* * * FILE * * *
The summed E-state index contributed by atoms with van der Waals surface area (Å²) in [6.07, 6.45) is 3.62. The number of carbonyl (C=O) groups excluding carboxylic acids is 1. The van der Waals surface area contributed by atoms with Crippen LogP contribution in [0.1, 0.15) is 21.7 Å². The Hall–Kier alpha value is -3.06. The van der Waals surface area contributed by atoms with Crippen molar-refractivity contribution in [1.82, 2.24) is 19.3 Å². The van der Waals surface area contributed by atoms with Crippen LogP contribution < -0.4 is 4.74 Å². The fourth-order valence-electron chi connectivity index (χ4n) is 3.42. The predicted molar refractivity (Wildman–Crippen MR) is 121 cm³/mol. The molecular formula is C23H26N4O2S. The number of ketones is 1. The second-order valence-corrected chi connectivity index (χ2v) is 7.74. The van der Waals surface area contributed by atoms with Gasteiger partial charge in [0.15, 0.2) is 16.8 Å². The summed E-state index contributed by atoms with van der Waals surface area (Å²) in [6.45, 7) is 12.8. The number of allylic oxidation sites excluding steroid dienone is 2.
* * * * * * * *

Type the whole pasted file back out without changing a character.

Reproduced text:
The summed E-state index contributed by atoms with van der Waals surface area (Å²) in [6.07, 6.45) is 3.62. The number of carbonyl (C=O) groups excluding carboxylic acids is 1. The van der Waals surface area contributed by atoms with Crippen LogP contribution in [0.1, 0.15) is 21.7 Å². The Hall–Kier alpha value is -3.06. The van der Waals surface area contributed by atoms with Crippen molar-refractivity contribution in [1.82, 2.24) is 19.3 Å². The van der Waals surface area contributed by atoms with Crippen LogP contribution < -0.4 is 4.74 Å². The fourth-order valence-electron chi connectivity index (χ4n) is 3.42. The predicted molar refractivity (Wildman–Crippen MR) is 121 cm³/mol. The molecular formula is C23H26N4O2S. The number of ketones is 1. The second-order valence-corrected chi connectivity index (χ2v) is 7.74. The van der Waals surface area contributed by atoms with Gasteiger partial charge in [0.15, 0.2) is 16.8 Å². The summed E-state index contributed by atoms with van der Waals surface area (Å²) in [6.45, 7) is 12.8. The number of allylic oxidation sites excluding steroid dienone is 2.